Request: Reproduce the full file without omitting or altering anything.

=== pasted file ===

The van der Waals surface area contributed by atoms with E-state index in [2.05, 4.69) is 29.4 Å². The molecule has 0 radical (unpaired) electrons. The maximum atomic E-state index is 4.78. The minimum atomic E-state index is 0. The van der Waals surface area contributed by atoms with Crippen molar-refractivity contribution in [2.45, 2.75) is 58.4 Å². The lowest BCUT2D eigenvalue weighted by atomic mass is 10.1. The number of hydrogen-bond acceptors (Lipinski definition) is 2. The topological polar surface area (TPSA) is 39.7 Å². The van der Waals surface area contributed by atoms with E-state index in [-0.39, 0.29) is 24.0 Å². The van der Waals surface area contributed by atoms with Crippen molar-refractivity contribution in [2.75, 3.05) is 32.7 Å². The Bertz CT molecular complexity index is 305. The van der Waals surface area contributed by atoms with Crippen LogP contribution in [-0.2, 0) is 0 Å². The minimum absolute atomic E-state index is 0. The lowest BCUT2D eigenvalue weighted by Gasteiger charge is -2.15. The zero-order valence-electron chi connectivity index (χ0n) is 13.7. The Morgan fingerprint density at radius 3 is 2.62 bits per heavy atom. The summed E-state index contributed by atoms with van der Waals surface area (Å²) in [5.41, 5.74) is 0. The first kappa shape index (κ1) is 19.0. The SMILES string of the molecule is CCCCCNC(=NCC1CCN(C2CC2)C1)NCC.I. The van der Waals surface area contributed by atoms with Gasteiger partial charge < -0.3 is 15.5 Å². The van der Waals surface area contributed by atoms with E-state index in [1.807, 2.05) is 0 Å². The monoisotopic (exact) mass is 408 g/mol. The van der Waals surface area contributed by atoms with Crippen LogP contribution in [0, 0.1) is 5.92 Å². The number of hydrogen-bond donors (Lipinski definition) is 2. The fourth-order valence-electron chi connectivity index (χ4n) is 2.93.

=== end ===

The van der Waals surface area contributed by atoms with E-state index in [2.05, 4.69) is 29.4 Å². The molecule has 0 radical (unpaired) electrons. The maximum atomic E-state index is 4.78. The minimum atomic E-state index is 0. The van der Waals surface area contributed by atoms with Crippen molar-refractivity contribution in [2.45, 2.75) is 58.4 Å². The lowest BCUT2D eigenvalue weighted by atomic mass is 10.1. The number of hydrogen-bond acceptors (Lipinski definition) is 2. The topological polar surface area (TPSA) is 39.7 Å². The van der Waals surface area contributed by atoms with E-state index in [-0.39, 0.29) is 24.0 Å². The van der Waals surface area contributed by atoms with Crippen molar-refractivity contribution in [2.75, 3.05) is 32.7 Å². The Bertz CT molecular complexity index is 305. The van der Waals surface area contributed by atoms with Crippen LogP contribution in [-0.2, 0) is 0 Å². The minimum absolute atomic E-state index is 0. The lowest BCUT2D eigenvalue weighted by Gasteiger charge is -2.15. The zero-order valence-electron chi connectivity index (χ0n) is 13.7. The Morgan fingerprint density at radius 3 is 2.62 bits per heavy atom. The summed E-state index contributed by atoms with van der Waals surface area (Å²) in [5.41, 5.74) is 0. The first kappa shape index (κ1) is 19.0. The SMILES string of the molecule is CCCCCNC(=NCC1CCN(C2CC2)C1)NCC.I. The van der Waals surface area contributed by atoms with Gasteiger partial charge < -0.3 is 15.5 Å². The van der Waals surface area contributed by atoms with E-state index in [1.807, 2.05) is 0 Å². The monoisotopic (exact) mass is 408 g/mol. The van der Waals surface area contributed by atoms with Crippen LogP contribution in [0, 0.1) is 5.92 Å². The number of hydrogen-bond donors (Lipinski definition) is 2. The fourth-order valence-electron chi connectivity index (χ4n) is 2.93.